I can't see how any young man of average intelligence wouldn't have known it was wrong.

    Approximately half of the population is of below average intelligence.

    Wow, it must really bother you that I have a different opinion that you feel the need to play silly little word games. You do realize that most words have more than one definition don't you? The mathematical or statistical meaning and use is not the only definition or use of the word. Average also means typical or normal. Half the population is not subnormal or below typical. Look it up dude if you're confused.

    Kind of a pet peeve of mine, these silly games people like to play with the multiple definitions of words. For example the question: Is a tomato a vegetable or a fruit? Its a game of one upmanship mixing the colloquial definition of an edible plant item, vegetable, with the botanical definition of fruit, most of which aren't even edible.

    Are we having fun now?

    I didn't mean to irritate you nor to play word games. I merely meant to point out that there are a lot of people out there who are less intelligent than you might give them credit for. I don't know about you, but in my circles, I usually interact with people who are 2 or more standard deviations above average intelligence (including most people at dagblog, I suspect). It's easy to forget that we're not "normal".

    There's a lot we don't know about this story. The claim is he discounted the prices 50% for people who looked poor. The claim is it cost the company $4000. No information as to how they arrived at that figure. That's $8000 worth of goods. That must have taken some time. $8000 is a lot of business for the average thrift shop. Longer since we can assume that he charged full price to those who he decided looked like they could afford it.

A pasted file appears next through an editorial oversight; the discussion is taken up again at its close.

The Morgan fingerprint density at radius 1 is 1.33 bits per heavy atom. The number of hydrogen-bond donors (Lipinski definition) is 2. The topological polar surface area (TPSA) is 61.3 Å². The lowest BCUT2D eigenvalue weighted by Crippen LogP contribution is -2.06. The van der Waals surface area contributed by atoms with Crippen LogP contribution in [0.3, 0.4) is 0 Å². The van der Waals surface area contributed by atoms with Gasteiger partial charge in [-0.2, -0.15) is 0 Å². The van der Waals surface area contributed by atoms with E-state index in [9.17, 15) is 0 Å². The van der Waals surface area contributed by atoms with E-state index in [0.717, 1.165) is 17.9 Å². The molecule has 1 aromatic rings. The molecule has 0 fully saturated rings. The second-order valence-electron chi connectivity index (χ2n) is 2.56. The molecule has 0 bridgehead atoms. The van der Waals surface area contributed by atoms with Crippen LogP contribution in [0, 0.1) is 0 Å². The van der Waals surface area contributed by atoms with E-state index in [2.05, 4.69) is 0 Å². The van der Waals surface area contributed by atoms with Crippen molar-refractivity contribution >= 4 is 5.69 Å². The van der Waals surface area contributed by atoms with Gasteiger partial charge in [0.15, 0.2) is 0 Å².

We don't know how he got caught. But it seems to me that if he thought it was totally cool to discount prices for those he decided were too poor he might have casually mentioned it to someone before he gave away $4000.

    I suppose now you'll suggest that he was such a good person he didn't want to brag about his "charity" at Goodwill's expense. What a saint!

    Andrew says out of the two weeks he gave discounts, not once did he put a dollar in his own pocket and he even offered to pay back the money that Goodwill estimates he gave away.

    He was only at it for two weeks and yet, according to management, he gave $4000 worth of discounts.  Can one person sell more than $8000 worth of goods at a Goodwill in a mere two weeks--assuming there must have been a few days off during that fortnight? 

    I would question that $4000 amount, just as I questioned the need to send the kid to jail.  No, he's not a saint--even he doesn't think so--but I'll agree, there's a lot we don't know about this story.


    Man,  I must be shopping at the wrong store.  They must have some really good junk. Maybe I should take a day trip down there.

    Florida has a terrible record with the school to prison pipeline.  This is now a political issue here in Florida and it is the young people who are organizing against it.  Like I said up thread, you don't want to get in trouble in Collier County.  

    Yeah, I suspect that $8,000 is to what he actually gave away what the $22,500 damages per song that the RIAA says the industry is injured is to what their actual injuries are. (OK, maybe not that excessive, but using similar inflationary strategies.)